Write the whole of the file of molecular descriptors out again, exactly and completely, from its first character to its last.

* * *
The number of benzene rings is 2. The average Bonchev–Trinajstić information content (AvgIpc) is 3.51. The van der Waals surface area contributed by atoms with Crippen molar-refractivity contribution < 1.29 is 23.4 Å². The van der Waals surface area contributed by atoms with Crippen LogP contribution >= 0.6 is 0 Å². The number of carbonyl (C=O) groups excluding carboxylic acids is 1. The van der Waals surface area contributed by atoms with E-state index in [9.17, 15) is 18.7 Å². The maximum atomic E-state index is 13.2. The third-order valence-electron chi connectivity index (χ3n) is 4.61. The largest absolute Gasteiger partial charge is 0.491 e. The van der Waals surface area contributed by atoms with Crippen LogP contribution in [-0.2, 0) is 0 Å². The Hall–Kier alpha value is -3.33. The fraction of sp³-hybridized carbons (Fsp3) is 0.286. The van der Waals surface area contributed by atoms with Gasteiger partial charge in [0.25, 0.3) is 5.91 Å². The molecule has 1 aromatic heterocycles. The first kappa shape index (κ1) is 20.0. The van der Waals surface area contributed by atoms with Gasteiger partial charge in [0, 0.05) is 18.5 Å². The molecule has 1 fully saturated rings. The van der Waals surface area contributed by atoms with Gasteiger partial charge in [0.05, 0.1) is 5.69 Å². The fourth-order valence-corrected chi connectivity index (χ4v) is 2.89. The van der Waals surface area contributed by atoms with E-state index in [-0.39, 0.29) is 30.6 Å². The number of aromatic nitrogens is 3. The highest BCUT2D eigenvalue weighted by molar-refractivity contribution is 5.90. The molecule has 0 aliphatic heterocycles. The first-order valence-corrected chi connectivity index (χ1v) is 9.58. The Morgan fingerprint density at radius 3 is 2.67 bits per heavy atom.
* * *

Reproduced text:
The number of benzene rings is 2. The average Bonchev–Trinajstić information content (AvgIpc) is 3.51. The van der Waals surface area contributed by atoms with Crippen molar-refractivity contribution < 1.29 is 23.4 Å². The van der Waals surface area contributed by atoms with Crippen LogP contribution >= 0.6 is 0 Å². The number of carbonyl (C=O) groups excluding carboxylic acids is 1. The van der Waals surface area contributed by atoms with E-state index in [9.17, 15) is 18.7 Å². The maximum atomic E-state index is 13.2. The third-order valence-electron chi connectivity index (χ3n) is 4.61. The largest absolute Gasteiger partial charge is 0.491 e. The van der Waals surface area contributed by atoms with Crippen LogP contribution in [-0.2, 0) is 0 Å². The Hall–Kier alpha value is -3.33. The fraction of sp³-hybridized carbons (Fsp3) is 0.286. The van der Waals surface area contributed by atoms with Gasteiger partial charge in [0.25, 0.3) is 5.91 Å². The molecule has 1 aromatic heterocycles. The first kappa shape index (κ1) is 20.0. The van der Waals surface area contributed by atoms with Gasteiger partial charge in [0, 0.05) is 18.5 Å². The molecule has 1 fully saturated rings. The van der Waals surface area contributed by atoms with Gasteiger partial charge in [0.05, 0.1) is 5.69 Å². The fourth-order valence-corrected chi connectivity index (χ4v) is 2.89. The van der Waals surface area contributed by atoms with E-state index in [-0.39, 0.29) is 30.6 Å². The number of aromatic nitrogens is 3. The highest BCUT2D eigenvalue weighted by molar-refractivity contribution is 5.90. The molecule has 0 aliphatic heterocycles. The first-order valence-corrected chi connectivity index (χ1v) is 9.58. The Morgan fingerprint density at radius 3 is 2.67 bits per heavy atom.